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​Fun and dysfunction in Baumbach’s ‘The Meyerowitz Stories’

by Greg Carlson | .(JavaScript must be enabled to view this email address) | Cinema | November 1st, 2017

Noah Baumbach’s “The Meyerowitz Stories (New and Selected)” comforts fans of the filmmaker like a favorite quilt or a pair of old slippers. Sterling production and an all-star cast could attract the uninitiated to the film’s home on Netflix, and longtime appreciators will laugh and wince at many of Baumbach’s favorite observations on family rivalries, aging (un)gracefully, and personal and professional failures.

Centered around a meaty performance by Dustin Hoffman that soothes the sting of the majority of the legendary actor’s work over the past decade plus -- including multiple Fockers and Kung Fu Panda turns -- “The Meyerowitz Stories” smartly balances the universal and the specific.

Hoffman’s Harold Meyerowitz, a cantankerous sculptor who never received the level of fame he thought he deserved, stares down the twilight. An oft-wed professor enthralled by the sound of his own voice and the weight of his opinionated pronouncements, “the Dad” -- as he is called by his current wife -- withholds affection, plays favorites, and repeats old jokes with the expectation of slavish devotion.

Son Danny (Adam Sandler in his most heartfelt and affecting performance since “Punch-Drunk Love” in 2002) and daughter Jean (Elizabeth Marvel), are used to living in Harold’s shadow. Half-sibling Matthew (Ben Stiller) returns to New York after years of self-exile in California.

Several critics have pointed out the superficial similarities between the “bad dads” patriarchy of Hoffman’s Meyerowitz and Gene Hackman in Baumbach collaborator Wes Anderson’s “The Royal Tenenbaums.” The structural parallels manifest most acutely in the heartache experienced by adult children coming home and still seeking love and approval from their father. The Meyerowitz kids don’t share the stylized expressionism of Anderson’s one-time child geniuses, whose brilliance “had been erased by two decades of betrayal, failure and despair,” but Baumbach has long explored the rough terrain of broken marriages and difficult parenting.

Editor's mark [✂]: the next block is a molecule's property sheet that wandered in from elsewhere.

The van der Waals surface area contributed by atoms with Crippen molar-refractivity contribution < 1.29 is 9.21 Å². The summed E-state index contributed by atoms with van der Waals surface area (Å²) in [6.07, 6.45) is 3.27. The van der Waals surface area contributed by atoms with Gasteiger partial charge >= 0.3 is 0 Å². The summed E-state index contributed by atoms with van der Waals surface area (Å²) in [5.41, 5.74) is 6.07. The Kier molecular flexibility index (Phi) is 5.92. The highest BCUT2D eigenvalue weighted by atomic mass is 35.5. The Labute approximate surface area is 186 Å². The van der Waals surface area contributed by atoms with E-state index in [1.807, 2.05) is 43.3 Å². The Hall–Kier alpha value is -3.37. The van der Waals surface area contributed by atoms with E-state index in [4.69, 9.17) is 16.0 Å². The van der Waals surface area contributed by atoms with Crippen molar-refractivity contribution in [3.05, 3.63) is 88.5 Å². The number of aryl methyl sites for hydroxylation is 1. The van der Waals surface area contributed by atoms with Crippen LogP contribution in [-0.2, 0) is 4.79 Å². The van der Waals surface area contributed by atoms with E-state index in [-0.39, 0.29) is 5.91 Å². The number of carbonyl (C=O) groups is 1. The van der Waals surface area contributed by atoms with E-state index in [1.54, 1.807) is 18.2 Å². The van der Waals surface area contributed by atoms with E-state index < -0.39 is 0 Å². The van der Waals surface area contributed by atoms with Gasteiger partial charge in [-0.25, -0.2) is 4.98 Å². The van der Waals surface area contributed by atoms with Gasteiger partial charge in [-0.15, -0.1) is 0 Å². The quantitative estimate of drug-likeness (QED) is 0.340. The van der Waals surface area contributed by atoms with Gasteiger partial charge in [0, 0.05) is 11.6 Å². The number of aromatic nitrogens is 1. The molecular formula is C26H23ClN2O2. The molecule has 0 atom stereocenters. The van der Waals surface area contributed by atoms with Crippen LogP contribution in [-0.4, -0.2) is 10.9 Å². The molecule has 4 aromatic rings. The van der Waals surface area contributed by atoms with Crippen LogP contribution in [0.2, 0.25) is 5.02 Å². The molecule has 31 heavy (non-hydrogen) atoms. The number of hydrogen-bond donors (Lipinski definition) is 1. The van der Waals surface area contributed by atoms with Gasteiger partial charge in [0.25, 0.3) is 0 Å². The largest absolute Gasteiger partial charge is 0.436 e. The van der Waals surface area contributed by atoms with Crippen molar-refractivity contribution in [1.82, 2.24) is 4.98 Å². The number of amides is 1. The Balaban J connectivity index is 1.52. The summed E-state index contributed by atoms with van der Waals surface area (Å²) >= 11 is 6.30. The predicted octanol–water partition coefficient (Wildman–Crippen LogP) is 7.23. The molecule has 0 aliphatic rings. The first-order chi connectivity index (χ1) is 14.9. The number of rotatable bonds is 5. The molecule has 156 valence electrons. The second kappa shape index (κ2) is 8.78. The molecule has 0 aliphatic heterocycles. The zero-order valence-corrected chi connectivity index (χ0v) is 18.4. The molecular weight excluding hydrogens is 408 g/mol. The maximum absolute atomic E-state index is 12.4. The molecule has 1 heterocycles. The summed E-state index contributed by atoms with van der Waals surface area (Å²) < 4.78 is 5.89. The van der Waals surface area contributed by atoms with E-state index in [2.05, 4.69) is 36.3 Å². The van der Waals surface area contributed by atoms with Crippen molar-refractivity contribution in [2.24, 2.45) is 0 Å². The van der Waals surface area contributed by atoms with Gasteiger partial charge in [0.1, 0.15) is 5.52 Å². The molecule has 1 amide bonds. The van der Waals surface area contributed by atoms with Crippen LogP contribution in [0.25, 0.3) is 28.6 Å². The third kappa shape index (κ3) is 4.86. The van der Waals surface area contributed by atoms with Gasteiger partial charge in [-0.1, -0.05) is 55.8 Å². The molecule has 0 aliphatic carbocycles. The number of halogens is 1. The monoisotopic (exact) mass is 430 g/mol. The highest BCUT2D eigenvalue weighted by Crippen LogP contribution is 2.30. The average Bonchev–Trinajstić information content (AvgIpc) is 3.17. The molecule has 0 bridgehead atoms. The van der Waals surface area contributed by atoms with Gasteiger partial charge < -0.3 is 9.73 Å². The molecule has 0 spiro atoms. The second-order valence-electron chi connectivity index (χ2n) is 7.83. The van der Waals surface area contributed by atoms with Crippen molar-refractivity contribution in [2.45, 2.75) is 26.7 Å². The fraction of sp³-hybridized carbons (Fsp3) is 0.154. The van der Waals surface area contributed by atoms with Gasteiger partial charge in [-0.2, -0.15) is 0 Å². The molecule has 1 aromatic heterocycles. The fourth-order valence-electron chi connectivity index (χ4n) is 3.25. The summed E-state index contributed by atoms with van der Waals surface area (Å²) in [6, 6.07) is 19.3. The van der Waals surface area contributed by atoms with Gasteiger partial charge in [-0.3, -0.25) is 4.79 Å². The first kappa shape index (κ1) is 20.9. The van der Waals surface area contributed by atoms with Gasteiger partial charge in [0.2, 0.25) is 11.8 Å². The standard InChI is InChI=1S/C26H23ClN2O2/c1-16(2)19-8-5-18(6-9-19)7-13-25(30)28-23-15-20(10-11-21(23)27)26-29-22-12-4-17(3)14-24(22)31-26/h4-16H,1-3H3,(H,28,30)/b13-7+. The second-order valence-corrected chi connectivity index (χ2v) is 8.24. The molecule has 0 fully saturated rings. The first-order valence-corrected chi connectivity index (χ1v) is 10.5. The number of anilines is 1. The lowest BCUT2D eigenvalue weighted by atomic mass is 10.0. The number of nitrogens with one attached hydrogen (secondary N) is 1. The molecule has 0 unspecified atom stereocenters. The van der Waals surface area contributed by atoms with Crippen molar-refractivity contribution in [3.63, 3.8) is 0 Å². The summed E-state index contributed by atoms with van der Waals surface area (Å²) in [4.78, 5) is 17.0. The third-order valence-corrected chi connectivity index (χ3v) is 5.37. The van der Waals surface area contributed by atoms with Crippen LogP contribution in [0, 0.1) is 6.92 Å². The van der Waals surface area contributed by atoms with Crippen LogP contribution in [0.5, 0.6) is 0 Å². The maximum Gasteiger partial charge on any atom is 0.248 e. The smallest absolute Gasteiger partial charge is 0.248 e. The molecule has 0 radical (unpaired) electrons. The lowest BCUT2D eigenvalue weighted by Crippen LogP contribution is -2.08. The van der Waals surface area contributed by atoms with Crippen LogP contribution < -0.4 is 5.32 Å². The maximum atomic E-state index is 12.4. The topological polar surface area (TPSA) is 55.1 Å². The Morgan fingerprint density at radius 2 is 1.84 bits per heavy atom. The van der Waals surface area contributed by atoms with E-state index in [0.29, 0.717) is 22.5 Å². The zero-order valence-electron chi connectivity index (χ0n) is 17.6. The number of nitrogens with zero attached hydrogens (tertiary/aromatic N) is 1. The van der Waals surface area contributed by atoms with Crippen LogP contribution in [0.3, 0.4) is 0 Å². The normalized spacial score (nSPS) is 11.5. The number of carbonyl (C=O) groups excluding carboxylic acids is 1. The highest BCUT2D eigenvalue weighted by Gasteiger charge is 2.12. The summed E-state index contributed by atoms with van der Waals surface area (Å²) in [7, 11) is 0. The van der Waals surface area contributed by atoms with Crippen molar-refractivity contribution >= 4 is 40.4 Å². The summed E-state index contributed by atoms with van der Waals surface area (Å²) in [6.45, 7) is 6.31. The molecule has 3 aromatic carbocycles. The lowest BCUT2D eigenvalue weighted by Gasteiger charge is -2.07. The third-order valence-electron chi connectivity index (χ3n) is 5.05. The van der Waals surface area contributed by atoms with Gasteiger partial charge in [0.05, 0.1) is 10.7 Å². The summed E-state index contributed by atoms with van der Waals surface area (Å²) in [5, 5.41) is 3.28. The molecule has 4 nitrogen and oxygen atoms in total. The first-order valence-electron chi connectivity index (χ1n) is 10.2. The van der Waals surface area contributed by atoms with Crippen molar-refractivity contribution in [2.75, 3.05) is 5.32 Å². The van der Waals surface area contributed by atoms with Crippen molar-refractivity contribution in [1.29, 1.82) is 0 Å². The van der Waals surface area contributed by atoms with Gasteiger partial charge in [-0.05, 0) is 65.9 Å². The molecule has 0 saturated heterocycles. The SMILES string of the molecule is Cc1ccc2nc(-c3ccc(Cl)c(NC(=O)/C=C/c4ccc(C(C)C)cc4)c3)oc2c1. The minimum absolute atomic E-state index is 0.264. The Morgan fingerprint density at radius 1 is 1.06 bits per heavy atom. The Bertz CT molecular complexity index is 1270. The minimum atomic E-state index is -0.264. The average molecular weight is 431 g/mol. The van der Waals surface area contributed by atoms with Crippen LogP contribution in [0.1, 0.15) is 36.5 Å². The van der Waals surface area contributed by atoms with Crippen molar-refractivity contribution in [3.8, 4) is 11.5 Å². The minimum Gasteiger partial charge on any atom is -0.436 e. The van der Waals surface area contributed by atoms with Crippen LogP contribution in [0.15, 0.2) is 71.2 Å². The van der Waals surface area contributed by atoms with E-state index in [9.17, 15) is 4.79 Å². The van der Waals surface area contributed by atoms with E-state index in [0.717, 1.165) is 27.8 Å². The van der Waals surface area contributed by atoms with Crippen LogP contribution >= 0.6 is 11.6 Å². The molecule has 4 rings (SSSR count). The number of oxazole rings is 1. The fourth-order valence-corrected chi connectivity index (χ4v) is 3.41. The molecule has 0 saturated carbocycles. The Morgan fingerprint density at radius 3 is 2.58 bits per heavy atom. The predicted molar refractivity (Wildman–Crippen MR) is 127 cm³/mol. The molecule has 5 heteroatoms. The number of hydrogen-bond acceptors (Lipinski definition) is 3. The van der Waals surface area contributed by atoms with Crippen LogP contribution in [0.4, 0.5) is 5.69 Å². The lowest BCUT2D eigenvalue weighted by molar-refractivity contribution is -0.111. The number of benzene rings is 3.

Despite the dominating presence of the Hoffman, Stiller, Sandler trio, many of the great joys of “The Meyerowitz Stories” are attached to Grace Van Patten as Danny’s daughter Eliza, Marvel’s Jean, and Emma Thompson as Harold’s dipsomaniac spouse Maureen. None of the women are granted the screen time or depth of characterization afforded the central group of men, but each makes the most of what’s on offer. Van Patten, whose impressive work in Adam Leon’s captivating “Tramps” hinted at things to come, radiates an insouciance that secretly masks Eliza’s desire to follow in her grandfather’s artistic footsteps (Anthony Lane calls her “a sort of cool Cordelia” to Harold’s “neighborhood Lear”).

Eliza’s first-year Bard film class assignments, a series of experimental hard-R shorts ripe with tongue-in-cheek pretentiousness and pissed-off critiques of sexual double standards, provide one of the movie’s funniest running gags. As art school parody and source of awkward group viewing, Eliza’s movies -- populated with Little Red Riding Hood, the Big Bad Wolf, and the hermaphroditic superhero Pagina-Man -- comment indirectly on the theme of growing up and moving on.

Later, in a fascinating scene that Anne Cohen has incisively deconstructed, Jean reveals a secret from the past that triggers a curious reaction by her brothers. That chapter of the film introduces additional food for thought on issues of gender dynamics, and will bring some viewers back for second and third looks.  

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